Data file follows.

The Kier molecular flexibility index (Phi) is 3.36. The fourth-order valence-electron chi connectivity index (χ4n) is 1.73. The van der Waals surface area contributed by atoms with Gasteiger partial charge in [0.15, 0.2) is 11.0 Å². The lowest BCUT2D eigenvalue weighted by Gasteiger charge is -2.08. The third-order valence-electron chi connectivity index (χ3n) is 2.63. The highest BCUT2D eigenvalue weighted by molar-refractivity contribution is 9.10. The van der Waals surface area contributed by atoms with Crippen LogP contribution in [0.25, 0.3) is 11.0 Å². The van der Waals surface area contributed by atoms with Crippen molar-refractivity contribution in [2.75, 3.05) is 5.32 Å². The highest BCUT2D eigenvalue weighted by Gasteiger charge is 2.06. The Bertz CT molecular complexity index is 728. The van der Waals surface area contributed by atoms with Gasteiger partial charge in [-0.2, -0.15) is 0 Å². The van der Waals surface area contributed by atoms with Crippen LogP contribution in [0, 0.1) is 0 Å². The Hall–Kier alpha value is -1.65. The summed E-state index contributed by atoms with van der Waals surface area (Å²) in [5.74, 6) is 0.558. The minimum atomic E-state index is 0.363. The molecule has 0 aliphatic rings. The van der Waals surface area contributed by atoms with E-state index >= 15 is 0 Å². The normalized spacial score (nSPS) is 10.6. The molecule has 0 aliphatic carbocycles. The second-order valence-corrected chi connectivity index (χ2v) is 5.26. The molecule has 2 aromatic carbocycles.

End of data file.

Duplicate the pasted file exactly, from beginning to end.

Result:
The Kier molecular flexibility index (Phi) is 3.36. The fourth-order valence-electron chi connectivity index (χ4n) is 1.73. The van der Waals surface area contributed by atoms with Gasteiger partial charge in [0.15, 0.2) is 11.0 Å². The lowest BCUT2D eigenvalue weighted by Gasteiger charge is -2.08. The third-order valence-electron chi connectivity index (χ3n) is 2.63. The highest BCUT2D eigenvalue weighted by molar-refractivity contribution is 9.10. The van der Waals surface area contributed by atoms with Crippen LogP contribution in [0.25, 0.3) is 11.0 Å². The van der Waals surface area contributed by atoms with Crippen molar-refractivity contribution in [2.75, 3.05) is 5.32 Å². The highest BCUT2D eigenvalue weighted by Gasteiger charge is 2.06. The Bertz CT molecular complexity index is 728. The van der Waals surface area contributed by atoms with Gasteiger partial charge in [-0.2, -0.15) is 0 Å². The van der Waals surface area contributed by atoms with Crippen LogP contribution in [0, 0.1) is 0 Å². The Hall–Kier alpha value is -1.65. The summed E-state index contributed by atoms with van der Waals surface area (Å²) in [5.74, 6) is 0.558. The minimum atomic E-state index is 0.363. The molecule has 0 aliphatic rings. The van der Waals surface area contributed by atoms with E-state index >= 15 is 0 Å². The normalized spacial score (nSPS) is 10.6. The molecule has 0 aliphatic carbocycles. The second-order valence-corrected chi connectivity index (χ2v) is 5.26. The molecule has 2 aromatic carbocycles.